Asif et al.[34] showed the following results with Harris hip score: 56%—excellent, 8%—good, 4%—fair, and 8%—poor at 1-year follow-up.

Our series showed the following results: 4%—excellent, 12%—good, 72%—fair, and 12% showed poor results at 12 months of follow-up. Harris hip score is likely to improve in future as fracture consolidation occurs with time.


In our study, one patient suffered from implant infection [Figure 7]. One out of 27 cases of PFLP had superficial infection and was treated with debridement in another study.[34],[39] Yet another meta-analysis did not show any significant difference in the wound infection in relation to various implants used for intertrochanteric fracture.[9],[40]
Figure 7: (a) Pre-operative X-ray. (b) Post-operative AP view. (c) Surgical wound at 1 month

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Case of type II DM, HTN, CKD, chronic smoker, and alcoholic with AO Type A3 I fracture was treated with the MIPPO technique. Post-operative period was uneventful and was discharged on 10th day with clean wounds.

The patient presented 2 weeks later with frank infection and seropurulent discharge, after two consecutive debridements and persisting infection at local site with deteriorating general condition of the patient [Figure 8]. Implant removal and external fixator application were done at the third surgery.
Figure 8: (a) Post-debridement X-ray at 7 weeks. (b) After 1 month of implant removal and external fixator application

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During debridement, sequential cultures were taken from different planes of the wound. All the cultures grew Pseudomonas aeruginosa and Acetobacter baumanii.

The patient was treated with suitable antibiotic according to culture and sensitivity report, but persisting infection and poor general condition of the patient coupled with medical comorbidities necessitated implant removal and external fixator application.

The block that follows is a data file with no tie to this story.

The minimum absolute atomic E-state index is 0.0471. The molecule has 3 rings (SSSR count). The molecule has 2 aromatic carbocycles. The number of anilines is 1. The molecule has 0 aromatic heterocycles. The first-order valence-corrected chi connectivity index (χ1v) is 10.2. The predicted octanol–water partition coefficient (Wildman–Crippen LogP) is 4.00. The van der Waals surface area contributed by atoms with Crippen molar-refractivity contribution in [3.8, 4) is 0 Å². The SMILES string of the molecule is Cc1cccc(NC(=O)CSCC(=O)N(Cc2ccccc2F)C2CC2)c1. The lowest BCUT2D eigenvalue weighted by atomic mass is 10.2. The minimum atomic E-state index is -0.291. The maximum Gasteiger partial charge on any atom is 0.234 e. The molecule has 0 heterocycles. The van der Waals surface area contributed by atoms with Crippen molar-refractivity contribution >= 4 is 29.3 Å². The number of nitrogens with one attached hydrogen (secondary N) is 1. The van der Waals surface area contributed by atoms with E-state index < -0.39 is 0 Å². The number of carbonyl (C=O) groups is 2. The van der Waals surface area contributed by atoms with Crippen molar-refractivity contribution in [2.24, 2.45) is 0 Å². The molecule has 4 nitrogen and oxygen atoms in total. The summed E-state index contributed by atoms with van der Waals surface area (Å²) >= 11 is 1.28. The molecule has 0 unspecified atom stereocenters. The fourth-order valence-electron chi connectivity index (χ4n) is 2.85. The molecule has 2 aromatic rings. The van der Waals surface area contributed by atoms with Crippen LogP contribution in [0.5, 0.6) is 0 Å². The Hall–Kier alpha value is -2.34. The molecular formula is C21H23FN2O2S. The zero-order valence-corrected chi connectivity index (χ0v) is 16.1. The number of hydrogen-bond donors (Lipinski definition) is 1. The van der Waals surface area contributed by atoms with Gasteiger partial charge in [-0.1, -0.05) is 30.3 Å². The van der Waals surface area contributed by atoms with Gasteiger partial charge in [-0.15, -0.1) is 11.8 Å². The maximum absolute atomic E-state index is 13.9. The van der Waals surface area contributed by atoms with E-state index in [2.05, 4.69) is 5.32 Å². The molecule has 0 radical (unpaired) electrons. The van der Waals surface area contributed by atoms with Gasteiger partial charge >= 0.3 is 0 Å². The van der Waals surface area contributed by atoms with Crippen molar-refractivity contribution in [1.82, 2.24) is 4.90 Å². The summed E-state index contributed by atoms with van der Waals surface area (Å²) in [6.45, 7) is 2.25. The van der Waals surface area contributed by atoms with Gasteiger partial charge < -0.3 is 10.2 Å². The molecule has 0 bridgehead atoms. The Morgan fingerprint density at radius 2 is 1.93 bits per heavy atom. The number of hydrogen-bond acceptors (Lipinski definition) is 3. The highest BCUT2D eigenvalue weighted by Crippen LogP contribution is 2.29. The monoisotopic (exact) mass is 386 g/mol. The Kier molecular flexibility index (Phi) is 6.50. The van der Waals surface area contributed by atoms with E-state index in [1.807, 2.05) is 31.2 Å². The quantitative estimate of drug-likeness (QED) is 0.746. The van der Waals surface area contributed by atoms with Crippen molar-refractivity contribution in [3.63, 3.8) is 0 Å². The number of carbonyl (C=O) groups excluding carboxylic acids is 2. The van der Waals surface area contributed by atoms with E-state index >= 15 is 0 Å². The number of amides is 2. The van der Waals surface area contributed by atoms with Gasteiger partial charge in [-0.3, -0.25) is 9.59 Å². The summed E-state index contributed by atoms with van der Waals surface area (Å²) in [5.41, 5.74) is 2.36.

In our series, there was one case of infection which necessitated removal of implant and application of external fixator, one case of screw breakage, and six cases of screw backout.

No case of plate breakage and periprosthetic fracture was seen.

Limitations of the study

In the present study, the longest follow-up was for 12 months. Further long-term follow-ups are required to note any late complications.

Patients in our institute were operated upon by different surgeons in the trauma operation theater. This may explain early complications in the learning curve period.

There were a few number of patients in each AO subtype, so comparative study could not be done.

The study with larger sample size with randomization to PFLP, DHS, and PFN groups with extended follow-up will establish the implant of choice for trochanteric fracture healing.

  Conclusion Top

The PFLP is a useful device in the management of unstable intertrochanteric fracture of the femur with success rate when the principles of locked plating are adhered to.

  1. An accurate reduction should be achieved with the restoration of neck shaft angle before locking plate fixation.

  2. Guiding block was not used over plate for screw fixation. This could cause cross-threading and back out of screws on follow-up.

  3. All the screws should be carefully locked over the plate intraoperatively.

  4. The patient should be allowed gradual weight-bearing, only when callus formation and evidence of union are seen on X-ray.

Declaration of patient consent

The authors certify that they have obtained all appropriate patient consent forms. In the form, the patient(s) has/have given his/her/their consent for his/her/their images and other clinical information to be reported in the journal. The patients understand that their names and initials will not be published and due efforts will be made to conceal their identity, but anonymity cannot be guaranteed.

Financial support and sponsorship


Conflicts of interest

There are no conflicts of interest.

Ethical approval

Ethical approval was obtained from the Institute Ethics Committee.

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  [Figure 1], [Figure 2], [Figure 3], [Figure 4], [Figure 5], [Figure 6], [Figure 7], [Figure 8], [Figure 9]

  [Table 1], [Table 2], [Table 3]